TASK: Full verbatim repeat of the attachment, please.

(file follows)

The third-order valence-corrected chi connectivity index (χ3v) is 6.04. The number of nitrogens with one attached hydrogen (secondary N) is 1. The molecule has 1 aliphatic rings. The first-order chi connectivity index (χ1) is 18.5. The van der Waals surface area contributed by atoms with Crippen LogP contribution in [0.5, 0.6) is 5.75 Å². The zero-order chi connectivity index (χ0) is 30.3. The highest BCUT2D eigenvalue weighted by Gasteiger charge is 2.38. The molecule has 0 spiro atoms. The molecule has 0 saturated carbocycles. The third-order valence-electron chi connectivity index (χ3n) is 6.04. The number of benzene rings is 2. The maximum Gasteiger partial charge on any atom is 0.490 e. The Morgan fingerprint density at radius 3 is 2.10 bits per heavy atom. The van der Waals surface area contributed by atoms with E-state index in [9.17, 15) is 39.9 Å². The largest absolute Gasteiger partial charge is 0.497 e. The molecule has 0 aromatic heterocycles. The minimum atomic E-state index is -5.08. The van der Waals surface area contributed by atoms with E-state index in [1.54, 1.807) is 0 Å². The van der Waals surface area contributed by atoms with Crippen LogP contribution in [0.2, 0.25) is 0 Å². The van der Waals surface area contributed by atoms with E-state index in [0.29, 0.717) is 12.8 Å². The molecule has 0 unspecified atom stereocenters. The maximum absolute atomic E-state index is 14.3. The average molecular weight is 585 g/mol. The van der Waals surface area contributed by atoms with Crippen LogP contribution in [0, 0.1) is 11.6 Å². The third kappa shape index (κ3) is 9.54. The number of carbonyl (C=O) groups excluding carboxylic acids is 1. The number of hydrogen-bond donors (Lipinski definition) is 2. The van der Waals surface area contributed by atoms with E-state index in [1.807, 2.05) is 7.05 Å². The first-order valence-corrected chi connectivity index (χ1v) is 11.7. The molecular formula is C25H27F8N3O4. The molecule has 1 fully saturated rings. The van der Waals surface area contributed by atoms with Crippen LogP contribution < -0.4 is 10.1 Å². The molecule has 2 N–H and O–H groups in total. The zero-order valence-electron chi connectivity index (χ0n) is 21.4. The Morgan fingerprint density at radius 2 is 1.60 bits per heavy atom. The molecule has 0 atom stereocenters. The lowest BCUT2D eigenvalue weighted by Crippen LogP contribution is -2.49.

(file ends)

The third-order valence-corrected chi connectivity index (χ3v) is 6.04. The number of nitrogens with one attached hydrogen (secondary N) is 1. The molecule has 1 aliphatic rings. The first-order chi connectivity index (χ1) is 18.5. The van der Waals surface area contributed by atoms with Crippen LogP contribution in [0.5, 0.6) is 5.75 Å². The zero-order chi connectivity index (χ0) is 30.3. The highest BCUT2D eigenvalue weighted by Gasteiger charge is 2.38. The molecule has 0 spiro atoms. The molecule has 0 saturated carbocycles. The third-order valence-electron chi connectivity index (χ3n) is 6.04. The number of benzene rings is 2. The maximum Gasteiger partial charge on any atom is 0.490 e. The Morgan fingerprint density at radius 3 is 2.10 bits per heavy atom. The van der Waals surface area contributed by atoms with E-state index in [9.17, 15) is 39.9 Å². The largest absolute Gasteiger partial charge is 0.497 e. The molecule has 0 aromatic heterocycles. The minimum atomic E-state index is -5.08. The van der Waals surface area contributed by atoms with E-state index in [1.54, 1.807) is 0 Å². The van der Waals surface area contributed by atoms with Crippen LogP contribution in [0.2, 0.25) is 0 Å². The van der Waals surface area contributed by atoms with E-state index in [0.29, 0.717) is 12.8 Å². The molecule has 0 unspecified atom stereocenters. The maximum absolute atomic E-state index is 14.3. The average molecular weight is 585 g/mol. The van der Waals surface area contributed by atoms with Crippen LogP contribution in [0, 0.1) is 11.6 Å². The third kappa shape index (κ3) is 9.54. The number of carbonyl (C=O) groups excluding carboxylic acids is 1. The number of hydrogen-bond donors (Lipinski definition) is 2. The van der Waals surface area contributed by atoms with E-state index in [1.807, 2.05) is 7.05 Å². The first-order valence-corrected chi connectivity index (χ1v) is 11.7. The molecular formula is C25H27F8N3O4. The molecule has 1 fully saturated rings. The van der Waals surface area contributed by atoms with Crippen LogP contribution < -0.4 is 10.1 Å². The molecule has 2 N–H and O–H groups in total. The zero-order valence-electron chi connectivity index (χ0n) is 21.4. The Morgan fingerprint density at radius 2 is 1.60 bits per heavy atom. The molecule has 0 atom stereocenters. The lowest BCUT2D eigenvalue weighted by Crippen LogP contribution is -2.49.